In brief, the patients infected only with DF and those infected only with malaria were exhaustively identified based on the date of microbiological diagnosis. The diagnosis of malaria relied on the identification of sporozoa on thick/thin blood film stained with Giemsa and the identification of parasites under a light microscope by medical laboratorists. Thick and thin blood films were prepared by collecting venous blood in an Ethylenediaminetetraacetic acid (EDTA) tube and staining it with diluted Giemsa (1:10). One thousand red blood cells (RBCs) on the thin blood film and 200 white blood cells (WBCs) on the thick smear were examined before classifying a case as negative. EDTA blood were also analysed to determine the complete blood counts (CBCs) using a BC-5200 Hematology Analyzer (Mindray, Nanshan, Shenzhen, China). The analyzer provided data on RBC count, hemoglobin (Hb), hematocrit (Hct), platelet count, WBC count, neutrophil, monocyte, lymphocyte and eosinophil counts, mean corpuscular volume (MCV), mean corpuscular hemoglobin (MCH), and mean corpuscular hemoglobin concentration (MCHC).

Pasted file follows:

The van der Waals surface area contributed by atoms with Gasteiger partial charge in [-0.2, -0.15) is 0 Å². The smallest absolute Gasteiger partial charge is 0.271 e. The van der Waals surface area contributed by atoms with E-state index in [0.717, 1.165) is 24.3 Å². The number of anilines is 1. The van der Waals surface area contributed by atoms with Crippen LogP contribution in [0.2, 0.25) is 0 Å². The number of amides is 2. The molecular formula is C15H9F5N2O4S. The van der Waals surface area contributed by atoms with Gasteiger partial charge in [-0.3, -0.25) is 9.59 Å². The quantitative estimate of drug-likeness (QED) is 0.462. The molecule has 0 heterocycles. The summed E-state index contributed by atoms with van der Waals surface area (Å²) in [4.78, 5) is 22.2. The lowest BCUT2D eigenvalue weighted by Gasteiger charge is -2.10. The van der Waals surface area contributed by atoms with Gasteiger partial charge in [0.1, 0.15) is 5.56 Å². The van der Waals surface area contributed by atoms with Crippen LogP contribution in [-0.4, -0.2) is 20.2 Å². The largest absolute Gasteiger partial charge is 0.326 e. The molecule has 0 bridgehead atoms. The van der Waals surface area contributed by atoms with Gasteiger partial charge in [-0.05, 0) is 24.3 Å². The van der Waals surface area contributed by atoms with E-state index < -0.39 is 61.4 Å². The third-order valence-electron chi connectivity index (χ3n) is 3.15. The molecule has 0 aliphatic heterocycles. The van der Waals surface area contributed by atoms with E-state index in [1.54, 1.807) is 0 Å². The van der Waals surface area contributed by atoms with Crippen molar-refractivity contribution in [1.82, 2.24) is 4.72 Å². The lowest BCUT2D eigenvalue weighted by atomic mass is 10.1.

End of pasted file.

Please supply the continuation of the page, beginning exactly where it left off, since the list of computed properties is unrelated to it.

Dengue can be diagnosed in laboratories using different methods. Nonstructural protein 1 (NS1) antigen detection was performed from day 0 to day 5, and indirect diagnosis based on the detection of specific anti-dengue immunoglobulin M (IgM) or immunoglobulin G (IgG) antibodies in patients’ sera after day 3 [9]. At least one positive test was taken to mean a positive dengue infection. Data were retrieved anonymously from patients and from computerized medical records, and included socioepidemiologic characteristics, previous medical history, and biological results.